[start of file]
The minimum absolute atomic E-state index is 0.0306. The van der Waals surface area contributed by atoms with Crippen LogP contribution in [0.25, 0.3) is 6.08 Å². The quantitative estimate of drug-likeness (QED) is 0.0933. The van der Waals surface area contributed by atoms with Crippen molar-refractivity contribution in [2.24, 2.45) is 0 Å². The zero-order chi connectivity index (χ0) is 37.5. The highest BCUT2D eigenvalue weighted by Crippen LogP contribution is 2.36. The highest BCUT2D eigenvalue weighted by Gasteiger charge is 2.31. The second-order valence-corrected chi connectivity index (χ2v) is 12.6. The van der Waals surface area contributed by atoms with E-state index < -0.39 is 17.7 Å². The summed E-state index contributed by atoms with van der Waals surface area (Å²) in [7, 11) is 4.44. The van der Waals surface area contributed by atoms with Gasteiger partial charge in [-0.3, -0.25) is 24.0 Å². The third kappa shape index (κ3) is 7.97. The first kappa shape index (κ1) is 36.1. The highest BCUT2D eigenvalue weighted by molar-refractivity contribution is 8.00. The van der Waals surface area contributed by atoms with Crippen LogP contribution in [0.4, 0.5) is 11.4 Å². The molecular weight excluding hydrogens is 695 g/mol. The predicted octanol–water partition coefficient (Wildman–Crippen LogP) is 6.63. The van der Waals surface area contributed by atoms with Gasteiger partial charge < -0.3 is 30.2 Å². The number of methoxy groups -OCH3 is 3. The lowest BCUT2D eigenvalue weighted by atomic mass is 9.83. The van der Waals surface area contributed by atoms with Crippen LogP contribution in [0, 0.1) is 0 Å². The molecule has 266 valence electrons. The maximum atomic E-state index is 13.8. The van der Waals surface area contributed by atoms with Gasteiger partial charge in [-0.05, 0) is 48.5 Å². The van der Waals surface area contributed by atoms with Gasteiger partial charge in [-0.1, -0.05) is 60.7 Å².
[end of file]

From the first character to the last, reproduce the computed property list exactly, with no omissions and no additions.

The minimum absolute atomic E-state index is 0.0306. The van der Waals surface area contributed by atoms with Crippen LogP contribution in [0.25, 0.3) is 6.08 Å². The quantitative estimate of drug-likeness (QED) is 0.0933. The van der Waals surface area contributed by atoms with Crippen molar-refractivity contribution in [2.24, 2.45) is 0 Å². The zero-order chi connectivity index (χ0) is 37.5. The highest BCUT2D eigenvalue weighted by Crippen LogP contribution is 2.36. The highest BCUT2D eigenvalue weighted by Gasteiger charge is 2.31. The second-order valence-corrected chi connectivity index (χ2v) is 12.6. The van der Waals surface area contributed by atoms with E-state index < -0.39 is 17.7 Å². The summed E-state index contributed by atoms with van der Waals surface area (Å²) in [7, 11) is 4.44. The van der Waals surface area contributed by atoms with Gasteiger partial charge in [-0.3, -0.25) is 24.0 Å². The third kappa shape index (κ3) is 7.97. The first kappa shape index (κ1) is 36.1. The highest BCUT2D eigenvalue weighted by molar-refractivity contribution is 8.00. The van der Waals surface area contributed by atoms with Crippen LogP contribution in [0.4, 0.5) is 11.4 Å². The molecular weight excluding hydrogens is 695 g/mol. The predicted octanol–water partition coefficient (Wildman–Crippen LogP) is 6.63. The van der Waals surface area contributed by atoms with Gasteiger partial charge < -0.3 is 30.2 Å². The number of methoxy groups -OCH3 is 3. The lowest BCUT2D eigenvalue weighted by atomic mass is 9.83. The van der Waals surface area contributed by atoms with Crippen LogP contribution in [0, 0.1) is 0 Å². The molecule has 266 valence electrons. The maximum atomic E-state index is 13.8. The van der Waals surface area contributed by atoms with Gasteiger partial charge in [-0.05, 0) is 48.5 Å². The van der Waals surface area contributed by atoms with Gasteiger partial charge in [-0.1, -0.05) is 60.7 Å².